I couldn't get any of the above solutions to work. However, I found a hack:

body {
  background-color: #ccc;
}

.container {
  width: 300px;
  background-color: white;
}

table {
  width: 100%;
  border-collapse: collapse;
}

td {
  border: 1px solid black;
}

/* try removing the "hack" below to see how the table overflows the .body */
.hack1 {
  display: table;
  table-layout: fixed;
  width: 100%;
}

.hack2 {
  display: table-cell;
  overflow-x: auto;
  width: 100%;
}
<div class="container">

  <div class="hack1">
    <div class="hack2">

      <table>
        <tr>
          <td>table or other arbitrary content</td>
          <td>that will cause your page to stretch</td>
        </tr>
        <tr>
          <td>uncontrollably</td>
          <td>xxxxxxxxxxxxxxxxxxxxxxxxxxxxxxxxxxxxxxxxxxxxxxxxxxxxxxxxxxxxxxxxxxxxxxxx</td>
        </tr>
      </table>

    </div>
  </div>

</div>

I figured out this answer based on previous solution and it's comment and added some adjustments of my own. This works for me on the responsive table.

table {
  display: inline-block;
  overflow-x: auto;
  white-space: nowrap;
  // make fixed table width effected by overflow-x
  max-width: 100%;
  // hide all borders that make rows not filled with the table width
  border: 0;
}
// add missing borders
table td {
  border: 1px solid;
}
  • @Saeed Did you mean something like html structure? – George Wu Aug 15 at 11:43
  • My bad, I mean add more explanation, to help understand it better – Mastisa Aug 15 at 11:45
  • Hope this version is more clarified. – George Wu Aug 15 at 12:09

This is an improvement of Serge Stroobandt's answer and works perfectly. It solves the issue of the table not filling the whole page width if it has less columns.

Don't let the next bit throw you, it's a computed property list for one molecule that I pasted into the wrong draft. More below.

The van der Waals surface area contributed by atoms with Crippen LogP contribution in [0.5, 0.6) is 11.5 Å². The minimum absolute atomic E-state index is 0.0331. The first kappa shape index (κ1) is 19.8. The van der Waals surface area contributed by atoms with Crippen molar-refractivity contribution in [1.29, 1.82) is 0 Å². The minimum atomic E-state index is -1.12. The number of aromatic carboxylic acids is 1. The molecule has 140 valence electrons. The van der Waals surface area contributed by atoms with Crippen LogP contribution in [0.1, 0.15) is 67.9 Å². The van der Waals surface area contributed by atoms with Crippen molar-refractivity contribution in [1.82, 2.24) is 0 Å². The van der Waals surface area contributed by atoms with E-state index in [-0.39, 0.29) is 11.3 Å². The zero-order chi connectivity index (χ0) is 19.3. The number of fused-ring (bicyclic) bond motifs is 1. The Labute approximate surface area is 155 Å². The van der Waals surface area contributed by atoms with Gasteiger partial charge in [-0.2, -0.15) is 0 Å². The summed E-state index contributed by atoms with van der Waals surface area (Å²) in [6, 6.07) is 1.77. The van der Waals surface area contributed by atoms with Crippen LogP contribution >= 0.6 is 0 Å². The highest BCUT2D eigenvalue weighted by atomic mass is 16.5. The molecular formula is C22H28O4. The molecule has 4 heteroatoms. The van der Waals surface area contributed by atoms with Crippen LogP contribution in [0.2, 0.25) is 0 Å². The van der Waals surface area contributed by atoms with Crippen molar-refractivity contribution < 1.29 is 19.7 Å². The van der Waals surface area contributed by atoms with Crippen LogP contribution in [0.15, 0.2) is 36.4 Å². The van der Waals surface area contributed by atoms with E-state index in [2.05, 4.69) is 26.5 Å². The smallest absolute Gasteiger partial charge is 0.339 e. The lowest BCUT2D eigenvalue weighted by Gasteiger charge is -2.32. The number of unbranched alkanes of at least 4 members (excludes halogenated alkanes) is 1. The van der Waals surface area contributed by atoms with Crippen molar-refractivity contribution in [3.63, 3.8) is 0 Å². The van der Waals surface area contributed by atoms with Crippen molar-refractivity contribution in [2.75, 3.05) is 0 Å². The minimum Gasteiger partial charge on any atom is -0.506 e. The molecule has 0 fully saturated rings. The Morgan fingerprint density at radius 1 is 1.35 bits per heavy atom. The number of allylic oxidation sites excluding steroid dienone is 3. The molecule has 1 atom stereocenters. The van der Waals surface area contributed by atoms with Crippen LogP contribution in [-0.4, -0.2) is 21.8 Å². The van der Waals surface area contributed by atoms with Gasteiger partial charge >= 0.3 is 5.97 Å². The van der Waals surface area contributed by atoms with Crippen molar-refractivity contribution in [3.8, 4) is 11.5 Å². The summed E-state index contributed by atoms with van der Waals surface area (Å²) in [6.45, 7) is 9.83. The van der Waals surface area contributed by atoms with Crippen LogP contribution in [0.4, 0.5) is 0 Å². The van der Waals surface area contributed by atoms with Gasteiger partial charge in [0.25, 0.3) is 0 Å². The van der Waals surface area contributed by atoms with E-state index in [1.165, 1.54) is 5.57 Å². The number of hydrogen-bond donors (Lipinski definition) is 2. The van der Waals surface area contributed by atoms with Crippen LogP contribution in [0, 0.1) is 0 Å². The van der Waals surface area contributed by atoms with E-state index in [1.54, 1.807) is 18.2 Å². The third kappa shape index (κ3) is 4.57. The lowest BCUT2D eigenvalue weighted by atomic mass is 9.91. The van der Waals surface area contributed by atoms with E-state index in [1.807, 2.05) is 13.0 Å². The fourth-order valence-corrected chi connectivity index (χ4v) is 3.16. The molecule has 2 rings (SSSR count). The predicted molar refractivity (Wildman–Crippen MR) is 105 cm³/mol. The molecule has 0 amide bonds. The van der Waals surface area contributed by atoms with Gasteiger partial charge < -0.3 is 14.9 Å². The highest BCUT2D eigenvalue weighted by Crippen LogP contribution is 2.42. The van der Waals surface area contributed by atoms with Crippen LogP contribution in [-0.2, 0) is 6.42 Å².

<style> 
 .table_wrapper{
    display: block;
    overflow-x: auto;
    white-space: nowrap;
}
</style>

<div class="table_wrapper">
<table>
...
</table>
</div>

I had good success with the solution proposed by @Serge Stroobandt, but I encountered the problem @Shevy had with the cells then not filling the full width of the table. I was able to fix this by adding some styles to the tbody.

table {
  display: block;
  overflow-x: auto;
  white-space: nowrap;
}

table tbody {
  display: table;
  width: 100%;
}

This worked for me in Firefox, Chrome, and Safari on Mac.

//Representation of table
<div class="search-table-outter">
<table class="table table-responsive search-table inner">
</table>
</div>

//Css to make Horizontal Dropdown

<style>

    .search-table{table-layout: auto; margin:40px auto 0px auto; }
    .search-table, td, th {
        border-collapse: collapse;
    }
th{padding:20px 7px; font-size:15px; color:#444;}
td{padding:5px 10px; height:35px;}
    .search-table-outter { overflow-x: scroll; }
th, td { min-width: 200px; }


</style>
  • Indentation and sample data would help if you intend to demo something. Also, did you mean "scrollbar" instead of "Dropdown"? – Cees Timmerman Feb 17 '16 at 13:24